U.S. forces are staging another round of air-strikes against Taleban military and al-Qaeda terrorist targets inside Afghanistan.
The latest air-strikes involve 10 land-based bombers and 10 carrier-based fighters as well as an undisclosed number of cruise missiles. The latest targets include airfields and air defenses, command and control facilities, terrorist training camps as well as both Taleban and terrorist ground forces.
Defense Secretary Donald Rumsfeld said Monday in Washington that while the U.S. raids are capturing global attention, they are just a small part of a much larger effort to eliminate terrorist networks.
"These raids are one small part of the entire effort. The cruise missiles and bombers are not going to solve this problem. We know that," the secretary said. "What they can do is to contribute by adding pressure, making life more difficult, raising the cost for the terrorists and those that are supporting the terrorists, draining their finances and creating an environment that is inhospitable for the people that are threatening the world. It is not simple. It is not neat. There is no silver bullet. It is a problem that is going to take continuous pressure."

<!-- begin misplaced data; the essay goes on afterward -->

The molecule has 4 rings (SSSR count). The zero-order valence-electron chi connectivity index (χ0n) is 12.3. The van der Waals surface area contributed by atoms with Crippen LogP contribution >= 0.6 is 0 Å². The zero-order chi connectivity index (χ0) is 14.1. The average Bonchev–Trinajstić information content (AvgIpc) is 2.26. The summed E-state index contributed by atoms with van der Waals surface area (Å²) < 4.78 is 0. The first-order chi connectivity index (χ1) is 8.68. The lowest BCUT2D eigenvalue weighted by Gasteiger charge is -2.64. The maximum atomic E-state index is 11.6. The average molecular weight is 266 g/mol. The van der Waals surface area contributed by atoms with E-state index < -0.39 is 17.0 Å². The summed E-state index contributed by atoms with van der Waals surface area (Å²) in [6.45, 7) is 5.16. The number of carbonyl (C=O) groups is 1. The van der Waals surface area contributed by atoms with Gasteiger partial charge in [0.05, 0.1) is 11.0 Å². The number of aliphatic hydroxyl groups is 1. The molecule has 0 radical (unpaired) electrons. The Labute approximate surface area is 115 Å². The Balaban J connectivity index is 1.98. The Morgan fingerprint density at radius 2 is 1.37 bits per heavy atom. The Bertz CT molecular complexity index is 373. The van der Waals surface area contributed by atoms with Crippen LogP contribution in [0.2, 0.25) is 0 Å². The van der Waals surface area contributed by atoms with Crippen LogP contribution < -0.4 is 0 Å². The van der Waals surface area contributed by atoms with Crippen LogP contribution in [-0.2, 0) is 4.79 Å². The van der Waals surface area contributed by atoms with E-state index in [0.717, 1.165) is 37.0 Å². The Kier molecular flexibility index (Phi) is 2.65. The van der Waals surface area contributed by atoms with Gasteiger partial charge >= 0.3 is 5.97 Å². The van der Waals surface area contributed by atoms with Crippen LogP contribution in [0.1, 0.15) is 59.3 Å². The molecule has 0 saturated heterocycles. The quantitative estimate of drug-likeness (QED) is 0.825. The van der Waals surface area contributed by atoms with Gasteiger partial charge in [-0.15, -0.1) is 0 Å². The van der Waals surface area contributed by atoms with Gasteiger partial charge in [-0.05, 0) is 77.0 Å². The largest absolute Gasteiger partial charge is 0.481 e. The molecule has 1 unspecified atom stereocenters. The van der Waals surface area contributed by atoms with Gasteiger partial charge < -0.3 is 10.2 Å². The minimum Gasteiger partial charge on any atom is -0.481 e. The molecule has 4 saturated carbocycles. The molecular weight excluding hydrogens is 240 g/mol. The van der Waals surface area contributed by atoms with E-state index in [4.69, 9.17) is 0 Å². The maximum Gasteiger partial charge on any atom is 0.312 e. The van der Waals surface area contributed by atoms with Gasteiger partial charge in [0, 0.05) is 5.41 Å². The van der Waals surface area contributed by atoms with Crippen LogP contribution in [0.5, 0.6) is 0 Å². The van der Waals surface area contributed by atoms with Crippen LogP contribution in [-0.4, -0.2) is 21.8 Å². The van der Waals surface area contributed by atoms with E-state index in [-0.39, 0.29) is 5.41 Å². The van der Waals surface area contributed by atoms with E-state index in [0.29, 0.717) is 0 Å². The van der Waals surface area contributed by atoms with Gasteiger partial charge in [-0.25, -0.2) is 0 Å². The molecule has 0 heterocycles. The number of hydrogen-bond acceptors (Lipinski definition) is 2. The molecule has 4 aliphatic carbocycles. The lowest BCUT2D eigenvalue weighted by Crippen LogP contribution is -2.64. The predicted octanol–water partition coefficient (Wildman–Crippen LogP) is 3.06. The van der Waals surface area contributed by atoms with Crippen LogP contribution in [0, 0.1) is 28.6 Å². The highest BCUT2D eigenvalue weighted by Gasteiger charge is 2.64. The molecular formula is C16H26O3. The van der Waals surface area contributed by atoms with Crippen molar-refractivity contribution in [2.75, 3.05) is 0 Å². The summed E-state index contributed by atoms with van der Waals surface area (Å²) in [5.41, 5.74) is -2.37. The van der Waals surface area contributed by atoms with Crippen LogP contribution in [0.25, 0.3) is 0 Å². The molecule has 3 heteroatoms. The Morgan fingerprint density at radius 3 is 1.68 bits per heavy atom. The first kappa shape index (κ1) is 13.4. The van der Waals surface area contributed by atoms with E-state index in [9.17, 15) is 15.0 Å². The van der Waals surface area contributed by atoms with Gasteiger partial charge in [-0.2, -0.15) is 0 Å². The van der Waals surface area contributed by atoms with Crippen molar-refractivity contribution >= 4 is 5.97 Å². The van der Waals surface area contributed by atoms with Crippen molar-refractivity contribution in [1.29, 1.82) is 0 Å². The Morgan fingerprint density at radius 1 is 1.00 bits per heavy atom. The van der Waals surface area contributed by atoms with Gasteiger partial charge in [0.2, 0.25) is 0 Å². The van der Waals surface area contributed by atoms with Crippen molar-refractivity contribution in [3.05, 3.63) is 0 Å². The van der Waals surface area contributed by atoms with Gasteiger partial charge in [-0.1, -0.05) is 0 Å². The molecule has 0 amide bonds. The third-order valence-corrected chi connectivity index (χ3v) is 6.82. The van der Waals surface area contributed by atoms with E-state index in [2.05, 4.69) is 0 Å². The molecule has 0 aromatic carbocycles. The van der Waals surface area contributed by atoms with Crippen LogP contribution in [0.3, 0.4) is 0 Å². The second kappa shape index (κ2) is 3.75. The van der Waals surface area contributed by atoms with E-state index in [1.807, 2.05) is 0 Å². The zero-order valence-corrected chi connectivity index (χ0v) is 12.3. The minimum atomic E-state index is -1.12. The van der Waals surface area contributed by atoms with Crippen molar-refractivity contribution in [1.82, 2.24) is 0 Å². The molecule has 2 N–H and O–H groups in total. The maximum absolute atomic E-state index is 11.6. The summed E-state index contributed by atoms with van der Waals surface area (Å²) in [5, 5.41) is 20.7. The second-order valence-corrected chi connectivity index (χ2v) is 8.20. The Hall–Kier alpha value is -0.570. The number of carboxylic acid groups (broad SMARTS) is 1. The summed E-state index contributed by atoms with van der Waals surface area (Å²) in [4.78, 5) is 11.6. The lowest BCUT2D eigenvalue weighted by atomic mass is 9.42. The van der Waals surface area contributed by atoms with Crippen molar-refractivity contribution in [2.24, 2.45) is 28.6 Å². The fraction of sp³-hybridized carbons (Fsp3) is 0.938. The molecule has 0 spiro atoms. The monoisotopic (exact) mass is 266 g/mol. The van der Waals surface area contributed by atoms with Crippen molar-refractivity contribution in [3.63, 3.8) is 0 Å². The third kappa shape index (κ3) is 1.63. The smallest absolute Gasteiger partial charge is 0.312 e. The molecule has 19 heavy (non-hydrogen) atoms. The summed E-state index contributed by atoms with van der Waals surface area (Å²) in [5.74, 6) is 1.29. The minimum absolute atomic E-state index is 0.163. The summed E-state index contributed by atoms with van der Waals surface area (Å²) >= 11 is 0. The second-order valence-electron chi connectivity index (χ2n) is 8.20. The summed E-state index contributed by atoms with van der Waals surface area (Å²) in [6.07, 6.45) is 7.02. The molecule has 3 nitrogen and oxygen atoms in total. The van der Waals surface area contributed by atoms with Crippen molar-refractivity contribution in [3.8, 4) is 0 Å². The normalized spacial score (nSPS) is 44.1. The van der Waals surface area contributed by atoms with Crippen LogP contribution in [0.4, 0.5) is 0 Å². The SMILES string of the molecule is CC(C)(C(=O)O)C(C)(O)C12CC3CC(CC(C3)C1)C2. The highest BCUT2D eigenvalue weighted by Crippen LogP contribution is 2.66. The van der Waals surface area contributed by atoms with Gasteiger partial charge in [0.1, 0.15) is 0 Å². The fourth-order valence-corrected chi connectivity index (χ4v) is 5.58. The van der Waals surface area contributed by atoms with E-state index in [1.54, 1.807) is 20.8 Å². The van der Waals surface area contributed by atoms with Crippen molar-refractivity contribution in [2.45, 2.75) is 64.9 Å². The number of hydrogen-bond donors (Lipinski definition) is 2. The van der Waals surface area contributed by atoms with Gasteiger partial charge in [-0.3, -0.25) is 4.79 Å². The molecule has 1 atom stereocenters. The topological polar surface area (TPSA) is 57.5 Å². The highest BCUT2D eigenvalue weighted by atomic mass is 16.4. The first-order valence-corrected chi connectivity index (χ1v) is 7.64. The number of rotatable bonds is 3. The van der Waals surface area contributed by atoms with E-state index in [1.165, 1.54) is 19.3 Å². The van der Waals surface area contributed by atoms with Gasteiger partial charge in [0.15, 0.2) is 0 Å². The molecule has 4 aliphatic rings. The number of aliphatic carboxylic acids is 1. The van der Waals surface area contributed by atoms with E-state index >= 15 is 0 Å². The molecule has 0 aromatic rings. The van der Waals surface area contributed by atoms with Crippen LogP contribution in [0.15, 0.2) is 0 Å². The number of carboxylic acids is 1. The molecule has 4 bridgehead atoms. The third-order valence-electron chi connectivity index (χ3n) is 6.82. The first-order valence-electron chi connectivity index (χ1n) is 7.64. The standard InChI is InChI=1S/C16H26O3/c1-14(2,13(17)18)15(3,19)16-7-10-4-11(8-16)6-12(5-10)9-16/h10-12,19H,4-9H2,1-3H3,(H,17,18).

A recurring question is whether U.S. ground forces will be deployed for mopping up operations against targets not destroyed by the air strikes.
Mr. Rumsfeld declines to answer. But he and other senior defense officials have said there will be unseen, secret operations.
Mr. Rumsfeld does say that the United States is working with anti-Taleban opposition forces. But again, he will give no details.
In addition to the latest wave of air strikes, U.S. aircraft are carrying out another round of airdrops of humanitarian relief supplies.